“I often quote myself,” said George Bernard Shaw. “It adds spice to my conversation.”
So, apparently, does Jonah Lehrer.
In a piece titled “Why Smart People Are Stupid,” the recently minted New Yorker writer reused the first three paragraphs of a piece he had published in the Wall Street Journal a year earlier. And that wasn’t the only time. Now his blog is a string of disclaimers. “Editors’ Note: Portions of this post appeared in similar form in an October, 2011, post by Jonah Lehrer for Wired.com and in an August, 2008, column by Lehrer for the Boston Globe. We regret the duplication of material.” “Editors’ Note: Portions of this post appeared in similar form in an April, 2010, column by Jonah Lehrer for the Wall Street Journal and in a July, 2009, article for the Guardian, which was an excerpt of Lehrer’s book “How We Decide.” We regret the duplication of material.” And on, and on.
But is there something to be said for plagiarism? When a woman commented that a passage in one of Oscar Wilde’s plays reminded her of something she’d read in the works of another dramatist, he shrugged. “Taken bodily from it,” he said, or words to that effect. “Why not? No one reads anymore.”
In school, of course, plagiarism is terrible, verboten, the number one crime in the book. If you cannot write an essay about what Dr. Eckleburg’s eyes symbolize in “The Great Gatsby” on your own steam, at age 17, things must be pretty dire.
And when you get out, into the workplace, it’s even more maligned. “I couldn’t write ‘Atonement’, ” you yelp, “And neither could its author, apparently.”
But as someone who has, according to Google, used that Wilde anecdote twice before, I have to wonder: Is there a difference with self-plagiarism?
One of the bizarre things about modern life is that everything we have to throw away is constructed to last forever. Blogs stay on the Internet until the seas dry up. The little plastic doodads that come with your hamburger will outlast most of us.
The trouble these days is not that the things that were once ephemeral are permanent. The trouble is that they are permanent and searchable. A paragraph here, six pages there — what harm? No one is paying attention until everyone is paying attention.
That is the wonderful, terrible thing about the Internet. You have a full record of pretty much everything that you’ve ever put on it. And if you don’t, the Wayback Machine probably does. It has made plagiarism easier to do and harder to get away with.
But what about quoting yourself?
“Next to the originator of a good sentence is the first quoter of it,” said Ralph Waldo Emerson. What if you happen to be the originator of the good sentence yourself? It seems unfair to the sentence to use it only once. Some sentences are bridesmaid dresses. Others you can wear to work after the big day. Rules vary.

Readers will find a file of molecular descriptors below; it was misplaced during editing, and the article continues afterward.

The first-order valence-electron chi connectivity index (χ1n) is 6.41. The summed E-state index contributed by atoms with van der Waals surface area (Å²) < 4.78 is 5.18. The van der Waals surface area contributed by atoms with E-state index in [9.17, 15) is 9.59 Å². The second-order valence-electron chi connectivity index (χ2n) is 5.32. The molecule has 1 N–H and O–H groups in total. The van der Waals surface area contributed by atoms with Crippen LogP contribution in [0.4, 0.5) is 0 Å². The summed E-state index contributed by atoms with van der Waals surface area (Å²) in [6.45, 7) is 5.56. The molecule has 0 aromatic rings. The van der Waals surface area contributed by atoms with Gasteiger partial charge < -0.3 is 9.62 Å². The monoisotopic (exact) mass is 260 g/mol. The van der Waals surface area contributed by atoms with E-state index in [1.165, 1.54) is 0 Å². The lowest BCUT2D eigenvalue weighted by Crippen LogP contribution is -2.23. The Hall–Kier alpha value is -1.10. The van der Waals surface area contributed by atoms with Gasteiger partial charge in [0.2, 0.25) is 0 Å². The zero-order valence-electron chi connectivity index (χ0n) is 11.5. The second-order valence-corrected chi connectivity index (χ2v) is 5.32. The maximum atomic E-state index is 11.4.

There’s a line between recycling material and regurgitating material. You do not stop orchestras from playing Beethoven’s Ninth, as someone wise once said, on the grounds that your audience might have heard it before. There are familiar cadences and repeated sentences that mark a writer’s style.
The reason everyone is leaping on Lehrer’s back and tearing the skin from his bones and growling is simple.
It’s not that the original author of the post will mind (obviously he won’t) or even that the audience had been duped into thinking the insight they were being vouchsafed was new. One or two incidents might have been forgiven. It’s the pattern. It makes it seem as though he hasn’t had a new insight in a rather long time, and the present one he’s riding around is staggering and dazed from overuse.
Self-plagiarism would seem to be a victimless crime, on first examination. If you are so grotesquely fond of the rich cadences of your own voice that you like to hear the same phrases over and over again, be my guest. But there’s a reason they say, “Stop me if you’ve heard this one.”
Repeating yourself in person is an annoying habit. In print, it’s a liability. As Mr. Lehrer is discovering.
“Editors’ Note: Portions of this post appeared in similar form in a December, 2009, piece by Jonah Lehrer for Wired magazine. We regret the duplication of material.”
And now, no doubt, so does he.